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Reducing Cost: The Question Is Where

The grain industry is a low-margin business that rewards lowcost producers, particularly in today’s economic environment. With no major price fix on the horizon, profitability in 2019 will be driven largely by cost adjustments.

Many producers already have addressed variable costs. Further – and more impactful – adjustments likely will come from fixed costs, which can pay dividends for years to come, even after commodity prices improve. However, these aren’t easy changes; they can involve tough decisions about equipment and land. Family living expenses also need to be evaluated. While each family has to make its own decision about what is necessary, this is an area that can have a significant impact on profitability.

Fortunately, most producers have multiple solutions for aligning their costs to today’s price environment. Identifying the best solutions starts with a solid understanding of an operation’s current costs and how adjustments could improve cash flow and liquidity.

Variable costs

The per-acre cost of seed, chemicals, fertilizer and fuel are relatively consistent across operations. Typically, input costs account for 35 to 40 percent of a producer’s expenses. Differences between operations are more pronounced in the areas of machinery repairs, supplies, labor, real estate taxes, crop insurance and utilities. Not only are these costs dependent on the makeup of an operation, they also are more likely to be overlooked. This can be an expensive oversight; they generally account for an additional 10 to 15 percent of all expenses.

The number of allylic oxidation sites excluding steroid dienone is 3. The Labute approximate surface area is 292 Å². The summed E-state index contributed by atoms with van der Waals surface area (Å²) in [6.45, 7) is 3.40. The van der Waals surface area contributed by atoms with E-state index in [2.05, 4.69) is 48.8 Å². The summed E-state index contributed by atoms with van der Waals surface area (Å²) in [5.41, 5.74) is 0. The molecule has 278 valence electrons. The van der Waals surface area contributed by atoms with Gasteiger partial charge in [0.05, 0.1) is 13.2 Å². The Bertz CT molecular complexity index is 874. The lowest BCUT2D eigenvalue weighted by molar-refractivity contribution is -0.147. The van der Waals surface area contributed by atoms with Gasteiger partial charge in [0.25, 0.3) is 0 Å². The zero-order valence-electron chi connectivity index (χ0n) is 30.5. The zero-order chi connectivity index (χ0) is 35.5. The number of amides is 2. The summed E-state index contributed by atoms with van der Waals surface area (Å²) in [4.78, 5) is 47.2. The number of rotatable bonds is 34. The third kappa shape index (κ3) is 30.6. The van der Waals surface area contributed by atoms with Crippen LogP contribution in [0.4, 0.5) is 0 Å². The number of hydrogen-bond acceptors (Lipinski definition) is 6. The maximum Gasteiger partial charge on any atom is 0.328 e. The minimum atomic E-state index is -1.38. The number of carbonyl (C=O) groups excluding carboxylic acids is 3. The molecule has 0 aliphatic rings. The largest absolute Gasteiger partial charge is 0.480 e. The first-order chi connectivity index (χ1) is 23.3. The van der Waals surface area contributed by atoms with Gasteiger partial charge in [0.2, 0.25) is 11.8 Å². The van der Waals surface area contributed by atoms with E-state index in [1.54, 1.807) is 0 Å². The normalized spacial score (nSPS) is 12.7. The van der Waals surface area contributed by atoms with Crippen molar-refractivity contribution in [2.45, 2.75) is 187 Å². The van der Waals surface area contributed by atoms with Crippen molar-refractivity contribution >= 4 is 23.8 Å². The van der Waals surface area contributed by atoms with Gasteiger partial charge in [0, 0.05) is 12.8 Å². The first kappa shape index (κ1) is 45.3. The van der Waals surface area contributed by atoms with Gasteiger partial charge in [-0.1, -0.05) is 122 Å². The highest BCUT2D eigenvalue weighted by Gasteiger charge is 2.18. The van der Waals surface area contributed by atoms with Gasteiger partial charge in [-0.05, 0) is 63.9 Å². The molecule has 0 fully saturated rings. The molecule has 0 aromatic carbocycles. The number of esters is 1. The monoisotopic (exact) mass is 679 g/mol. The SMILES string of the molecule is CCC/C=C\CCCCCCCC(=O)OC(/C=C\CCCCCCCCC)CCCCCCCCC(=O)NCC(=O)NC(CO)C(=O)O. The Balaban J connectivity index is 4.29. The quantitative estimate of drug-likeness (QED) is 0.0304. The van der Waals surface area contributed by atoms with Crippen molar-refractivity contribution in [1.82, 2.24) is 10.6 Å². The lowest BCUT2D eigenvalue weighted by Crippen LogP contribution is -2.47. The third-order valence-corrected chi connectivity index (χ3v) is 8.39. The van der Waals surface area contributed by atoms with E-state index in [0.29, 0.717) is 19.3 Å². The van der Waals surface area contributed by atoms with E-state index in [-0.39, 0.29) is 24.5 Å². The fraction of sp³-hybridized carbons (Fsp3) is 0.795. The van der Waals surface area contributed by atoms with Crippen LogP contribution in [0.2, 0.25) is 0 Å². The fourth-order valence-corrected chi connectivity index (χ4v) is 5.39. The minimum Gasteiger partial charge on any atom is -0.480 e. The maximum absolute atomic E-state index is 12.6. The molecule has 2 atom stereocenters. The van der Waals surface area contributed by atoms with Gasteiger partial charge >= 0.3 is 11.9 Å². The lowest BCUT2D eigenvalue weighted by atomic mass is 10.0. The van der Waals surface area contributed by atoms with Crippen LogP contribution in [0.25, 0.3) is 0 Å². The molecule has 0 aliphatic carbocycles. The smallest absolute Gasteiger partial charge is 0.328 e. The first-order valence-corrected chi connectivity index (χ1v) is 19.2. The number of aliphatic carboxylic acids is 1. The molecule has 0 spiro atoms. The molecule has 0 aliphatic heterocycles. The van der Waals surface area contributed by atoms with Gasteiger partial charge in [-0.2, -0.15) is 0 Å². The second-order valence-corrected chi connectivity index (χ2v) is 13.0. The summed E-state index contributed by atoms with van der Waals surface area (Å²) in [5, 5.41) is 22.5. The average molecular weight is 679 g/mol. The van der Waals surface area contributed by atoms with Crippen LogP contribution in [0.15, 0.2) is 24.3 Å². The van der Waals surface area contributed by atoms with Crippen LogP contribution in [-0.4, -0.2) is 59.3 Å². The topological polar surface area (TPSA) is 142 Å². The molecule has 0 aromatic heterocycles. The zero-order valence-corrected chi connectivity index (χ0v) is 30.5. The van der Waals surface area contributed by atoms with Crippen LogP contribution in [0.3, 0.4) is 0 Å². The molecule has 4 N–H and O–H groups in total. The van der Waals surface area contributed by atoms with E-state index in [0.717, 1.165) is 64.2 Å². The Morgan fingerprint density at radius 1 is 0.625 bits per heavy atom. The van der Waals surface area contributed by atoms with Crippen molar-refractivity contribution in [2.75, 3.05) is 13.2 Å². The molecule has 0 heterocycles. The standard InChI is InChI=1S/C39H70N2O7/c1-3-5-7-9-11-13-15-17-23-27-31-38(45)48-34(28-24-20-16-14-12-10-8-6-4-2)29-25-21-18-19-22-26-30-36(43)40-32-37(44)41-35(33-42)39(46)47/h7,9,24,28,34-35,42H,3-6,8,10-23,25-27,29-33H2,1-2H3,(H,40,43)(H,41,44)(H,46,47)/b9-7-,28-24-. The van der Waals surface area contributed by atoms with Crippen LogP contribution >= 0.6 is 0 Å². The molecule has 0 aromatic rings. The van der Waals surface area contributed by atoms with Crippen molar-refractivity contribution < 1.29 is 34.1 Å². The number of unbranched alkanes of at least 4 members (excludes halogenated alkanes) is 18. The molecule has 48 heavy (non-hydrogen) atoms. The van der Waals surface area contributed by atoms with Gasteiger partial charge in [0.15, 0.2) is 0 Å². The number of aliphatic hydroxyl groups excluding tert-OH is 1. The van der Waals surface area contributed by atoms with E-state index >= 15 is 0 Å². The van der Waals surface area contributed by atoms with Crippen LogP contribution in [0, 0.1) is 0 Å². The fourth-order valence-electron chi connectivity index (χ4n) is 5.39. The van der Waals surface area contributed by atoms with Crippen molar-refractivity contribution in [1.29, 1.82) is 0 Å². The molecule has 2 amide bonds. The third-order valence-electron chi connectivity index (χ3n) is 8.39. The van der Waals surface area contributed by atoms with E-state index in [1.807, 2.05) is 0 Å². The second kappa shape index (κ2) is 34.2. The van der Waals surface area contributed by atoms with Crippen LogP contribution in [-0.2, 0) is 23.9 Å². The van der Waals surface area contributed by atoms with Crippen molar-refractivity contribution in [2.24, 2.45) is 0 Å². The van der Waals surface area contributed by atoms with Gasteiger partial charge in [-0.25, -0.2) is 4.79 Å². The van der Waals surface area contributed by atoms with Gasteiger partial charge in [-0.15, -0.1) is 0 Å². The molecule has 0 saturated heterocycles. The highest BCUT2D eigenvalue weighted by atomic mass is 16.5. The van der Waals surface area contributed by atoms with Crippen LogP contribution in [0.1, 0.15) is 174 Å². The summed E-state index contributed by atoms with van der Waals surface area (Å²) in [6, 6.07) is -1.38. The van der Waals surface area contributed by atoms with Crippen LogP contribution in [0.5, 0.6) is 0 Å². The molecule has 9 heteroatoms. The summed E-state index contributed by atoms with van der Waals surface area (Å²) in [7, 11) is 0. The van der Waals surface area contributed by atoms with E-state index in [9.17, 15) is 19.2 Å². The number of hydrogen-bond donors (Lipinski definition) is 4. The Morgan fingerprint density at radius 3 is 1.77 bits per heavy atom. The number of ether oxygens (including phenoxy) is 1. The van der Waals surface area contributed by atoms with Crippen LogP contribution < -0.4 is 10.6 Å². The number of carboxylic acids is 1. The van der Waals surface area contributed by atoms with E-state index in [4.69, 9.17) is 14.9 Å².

Fixed costs

The main factors separating high-, moderate- and low-cost producers are cash rent, real estate payments and machinery and equipment payments. Many grain producers will find that lowering fixed costs is their most effective option for addressing cost structure in 2019. A good rule of thumb is to limit fixed costs to 35 to 40 percent of gross farm income. In today’s environment, 40 to 45 percent is common for many operations.

Family living

Think of family living expenses as all your non-business expenditures: food, medical care and health insurance, household supplies, clothing, personal care, child care, gifts, household utilities, personal vehicles and related costs, personal property taxes and insurance.

This is a major variable in farm budgets. Families with off-farm income may not use any of their gross farm income for family living expenses. Ten percent or less is the ideal for those who depend on gross farm income for all or part of their family living.

Small differences matter

In a low-margin business like grain production, large volumes of money pass through your operation, so even a small percentage means big dollars.

It is critical that every producer understands his or her own cost structure to determine potential areas of adjustment. As these examples show on the next page, the difference between profitability and potentially crippling losses is often just a few percentage points of savings in one or more categories of expenses.



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